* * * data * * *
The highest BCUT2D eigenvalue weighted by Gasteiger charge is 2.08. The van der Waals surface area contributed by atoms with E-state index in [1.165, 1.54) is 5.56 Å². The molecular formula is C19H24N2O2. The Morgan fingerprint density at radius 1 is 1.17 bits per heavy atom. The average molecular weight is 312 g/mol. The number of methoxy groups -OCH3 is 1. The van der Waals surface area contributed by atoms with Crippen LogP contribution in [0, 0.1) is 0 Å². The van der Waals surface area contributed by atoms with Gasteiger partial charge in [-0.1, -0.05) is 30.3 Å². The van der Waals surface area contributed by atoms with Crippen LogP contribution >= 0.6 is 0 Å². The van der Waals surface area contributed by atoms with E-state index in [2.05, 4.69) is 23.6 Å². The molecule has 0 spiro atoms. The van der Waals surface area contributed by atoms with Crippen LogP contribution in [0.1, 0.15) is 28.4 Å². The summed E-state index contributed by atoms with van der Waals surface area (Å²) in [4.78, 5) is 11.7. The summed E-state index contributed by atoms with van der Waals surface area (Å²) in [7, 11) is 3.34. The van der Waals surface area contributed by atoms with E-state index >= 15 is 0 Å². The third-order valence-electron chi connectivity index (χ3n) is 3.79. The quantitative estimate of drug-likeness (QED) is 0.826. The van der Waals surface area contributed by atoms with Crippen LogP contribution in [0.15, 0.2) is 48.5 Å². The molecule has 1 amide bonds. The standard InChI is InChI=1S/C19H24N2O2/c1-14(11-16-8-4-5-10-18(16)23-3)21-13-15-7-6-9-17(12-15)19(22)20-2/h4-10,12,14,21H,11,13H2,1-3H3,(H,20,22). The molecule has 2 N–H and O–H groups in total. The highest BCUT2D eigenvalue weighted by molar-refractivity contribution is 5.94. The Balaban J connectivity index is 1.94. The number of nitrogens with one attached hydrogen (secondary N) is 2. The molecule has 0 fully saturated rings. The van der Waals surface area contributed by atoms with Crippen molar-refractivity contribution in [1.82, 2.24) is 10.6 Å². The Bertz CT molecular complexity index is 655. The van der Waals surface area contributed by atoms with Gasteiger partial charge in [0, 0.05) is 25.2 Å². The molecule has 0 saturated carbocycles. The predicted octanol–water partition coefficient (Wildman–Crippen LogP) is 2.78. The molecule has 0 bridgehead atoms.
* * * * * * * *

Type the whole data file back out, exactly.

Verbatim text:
The highest BCUT2D eigenvalue weighted by Gasteiger charge is 2.08. The van der Waals surface area contributed by atoms with E-state index in [1.165, 1.54) is 5.56 Å². The molecular formula is C19H24N2O2. The Morgan fingerprint density at radius 1 is 1.17 bits per heavy atom. The average molecular weight is 312 g/mol. The number of methoxy groups -OCH3 is 1. The van der Waals surface area contributed by atoms with Crippen LogP contribution in [0, 0.1) is 0 Å². The van der Waals surface area contributed by atoms with Gasteiger partial charge in [-0.1, -0.05) is 30.3 Å². The van der Waals surface area contributed by atoms with Crippen LogP contribution >= 0.6 is 0 Å². The van der Waals surface area contributed by atoms with E-state index in [2.05, 4.69) is 23.6 Å². The molecule has 0 spiro atoms. The van der Waals surface area contributed by atoms with Crippen LogP contribution in [0.1, 0.15) is 28.4 Å². The summed E-state index contributed by atoms with van der Waals surface area (Å²) in [4.78, 5) is 11.7. The summed E-state index contributed by atoms with van der Waals surface area (Å²) in [7, 11) is 3.34. The van der Waals surface area contributed by atoms with E-state index >= 15 is 0 Å². The third-order valence-electron chi connectivity index (χ3n) is 3.79. The quantitative estimate of drug-likeness (QED) is 0.826. The van der Waals surface area contributed by atoms with Crippen LogP contribution in [0.15, 0.2) is 48.5 Å². The molecule has 1 amide bonds. The standard InChI is InChI=1S/C19H24N2O2/c1-14(11-16-8-4-5-10-18(16)23-3)21-13-15-7-6-9-17(12-15)19(22)20-2/h4-10,12,14,21H,11,13H2,1-3H3,(H,20,22). The molecule has 2 N–H and O–H groups in total. The highest BCUT2D eigenvalue weighted by molar-refractivity contribution is 5.94. The Balaban J connectivity index is 1.94. The number of nitrogens with one attached hydrogen (secondary N) is 2. The molecule has 0 fully saturated rings. The van der Waals surface area contributed by atoms with Crippen molar-refractivity contribution in [1.82, 2.24) is 10.6 Å². The Bertz CT molecular complexity index is 655. The van der Waals surface area contributed by atoms with Gasteiger partial charge in [0, 0.05) is 25.2 Å². The molecule has 0 saturated carbocycles. The predicted octanol–water partition coefficient (Wildman–Crippen LogP) is 2.78. The molecule has 0 bridgehead atoms.